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Victorian lawyer sunk client’s money into ‘bizarre’ scam

A former Victorian principal lawyer has faced criminal charges for stealing $420,000 from two clients’ estates and sinking most of their money into a failing company and a “bizarre” financial scam.

user iconNaomi Neilson 29 May 2023 Big Law
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Kevin Roache, 82, the former director and principal lawyer of Coulter Roache Legal — now known only as Coulter Legal — pleaded guilty to seven charges of obtaining property by deception in the County Court of Victoria’s Geelong division on Monday (29 May).

Between April and November 2018, Roache stole $300,000 from one client’s estate across five transactions and stole a further $120,000 from another on two separate dates in October 2019.

The money was transferred into two bank accounts held by Trans Otway Travel, a company Roache has worked with since 1986. The company has since been assigned administrators and closed down.


Roache hid his transactions by creating false letters addressed to beneficiaries of the estates and false electronic fund transfer slips.

Prosecutor Greg Buchhorn said it was “very deliberate conduct” and Roache “should have known better” as a solicitor of 50 years.

“This was an egregious breach of trust by a person who should have known better. Being a legal professional, the community generally places a lot of faith in lawyers to act in their interests,” he said.

He was arrested in Geelong after two executors of the second estate were notified of the transfers of the $120,000.

When questioned by police, Roache admitted he was involved in all transactions, had generated false records and used Trans Otway’s bank accounts to disguise the transfers in case of auditors.

Roache told police his conduct was “stupid and wrong” and said he had convinced himself he could repay the money.

Roache’s barrister, Julian McMahon, said that despite a distinguished career and a lifetime of community service, he has “trashed his reputation and lost all his wealth”.

“He does face a dreadfully bleak future,” Mr McMahon said.

“Our client is deeply ashamed and remorseful for what he’s done. The ruin that has fallen upon him is a real punishment in itself.”

Mr McMahon told the court he used the money to repay loans, to keep the travel company afloat and to invest in a financial scam.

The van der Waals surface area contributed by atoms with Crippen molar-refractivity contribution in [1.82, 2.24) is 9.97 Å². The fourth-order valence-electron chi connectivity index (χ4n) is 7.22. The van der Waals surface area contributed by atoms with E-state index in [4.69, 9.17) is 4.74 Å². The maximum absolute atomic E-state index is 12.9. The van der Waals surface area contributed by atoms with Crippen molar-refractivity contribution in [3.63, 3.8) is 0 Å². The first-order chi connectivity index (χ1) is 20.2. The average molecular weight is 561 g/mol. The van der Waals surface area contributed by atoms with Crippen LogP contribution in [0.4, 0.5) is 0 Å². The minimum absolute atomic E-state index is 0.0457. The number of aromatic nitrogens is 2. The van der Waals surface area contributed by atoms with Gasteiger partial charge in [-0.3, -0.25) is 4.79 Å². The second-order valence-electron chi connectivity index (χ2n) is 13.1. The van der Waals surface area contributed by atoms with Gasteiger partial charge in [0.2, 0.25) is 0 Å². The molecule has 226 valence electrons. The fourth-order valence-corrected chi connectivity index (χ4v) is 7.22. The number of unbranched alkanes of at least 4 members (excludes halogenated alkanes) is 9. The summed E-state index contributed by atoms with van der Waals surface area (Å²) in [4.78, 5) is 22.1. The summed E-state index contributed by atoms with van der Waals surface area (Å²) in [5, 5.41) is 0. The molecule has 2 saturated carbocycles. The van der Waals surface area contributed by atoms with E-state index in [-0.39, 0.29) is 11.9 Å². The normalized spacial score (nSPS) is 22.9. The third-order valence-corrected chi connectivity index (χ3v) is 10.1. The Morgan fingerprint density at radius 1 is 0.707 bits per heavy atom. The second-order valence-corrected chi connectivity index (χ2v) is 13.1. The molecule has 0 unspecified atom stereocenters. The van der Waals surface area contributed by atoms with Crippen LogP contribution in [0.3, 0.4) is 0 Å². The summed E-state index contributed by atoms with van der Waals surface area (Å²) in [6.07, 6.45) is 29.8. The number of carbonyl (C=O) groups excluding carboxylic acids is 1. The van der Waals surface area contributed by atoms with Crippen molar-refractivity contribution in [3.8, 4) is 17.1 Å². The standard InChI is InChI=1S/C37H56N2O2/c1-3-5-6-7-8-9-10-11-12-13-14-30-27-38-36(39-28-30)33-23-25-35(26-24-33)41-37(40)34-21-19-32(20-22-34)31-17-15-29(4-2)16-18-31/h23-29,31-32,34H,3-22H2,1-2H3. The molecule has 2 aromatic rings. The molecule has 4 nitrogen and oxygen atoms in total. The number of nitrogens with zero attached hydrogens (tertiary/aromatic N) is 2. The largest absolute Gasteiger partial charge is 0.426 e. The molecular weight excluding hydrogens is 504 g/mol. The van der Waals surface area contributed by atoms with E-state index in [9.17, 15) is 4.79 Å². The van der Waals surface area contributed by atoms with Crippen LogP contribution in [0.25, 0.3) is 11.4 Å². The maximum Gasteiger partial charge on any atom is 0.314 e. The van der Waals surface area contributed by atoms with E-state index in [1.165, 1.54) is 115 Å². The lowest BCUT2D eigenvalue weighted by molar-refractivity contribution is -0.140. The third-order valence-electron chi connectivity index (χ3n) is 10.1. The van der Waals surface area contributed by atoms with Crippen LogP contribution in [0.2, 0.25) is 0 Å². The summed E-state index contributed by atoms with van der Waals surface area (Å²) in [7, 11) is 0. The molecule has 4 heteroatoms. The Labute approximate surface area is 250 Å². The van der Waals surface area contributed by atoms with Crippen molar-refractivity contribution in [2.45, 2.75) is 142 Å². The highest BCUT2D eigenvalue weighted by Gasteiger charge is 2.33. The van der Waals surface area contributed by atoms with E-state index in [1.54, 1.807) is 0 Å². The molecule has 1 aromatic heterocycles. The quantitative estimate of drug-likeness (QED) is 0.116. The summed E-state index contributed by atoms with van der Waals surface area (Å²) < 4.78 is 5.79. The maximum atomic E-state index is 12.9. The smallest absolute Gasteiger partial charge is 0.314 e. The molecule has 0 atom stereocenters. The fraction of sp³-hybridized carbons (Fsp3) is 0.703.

Roache came across the “bizarre” scam when he was introduced to it by a former client who is now aged in her 90s.

The submission was that money was sent to the client, who was the one who then transferred the money into the scam.

Mr McMahon said the client was sent emails and other documents “of the kind that most lawyers laugh at when they see them”.

“Over a fairly long period, he’s passing money to (the client) and in his mind, that’s because of the scam,” Mr McMahon said.

“It just makes no sense what he’s doing.”

Mr McMahon went on to explain that he “thought there was a payday coming” because the client had been tricked into believing the scam would return the payments with “a much bigger reward”.

In a victim impact statement, one of the beneficiaries of the second estate said he had been shocked when he learnt about the thefts.

“My family and I continue to suffer financial hardship as the stolen funds have still not been repaid,” the beneficiary said.

“I no longer feel safe trusting the legal profession in holding money in trust as I now feel those monies are at risk and not safeguarded.”

Roache surrendered his practising certificate several years ago following a separate civil matter.

Mr McMahon submitted that Roache’s age and his deteriorating condition of frontotemporal disorder should keep him out of jail.

However, Chief Justice Peter Kidd said it was a “bold submission” to seek anything other “than one that involves imprisonment”.

“The one thing against you is that this was not an isolated incident, and it was relatively calculated,” Chief Justice Kidd said.

The matter will return for sentencing at a later date.

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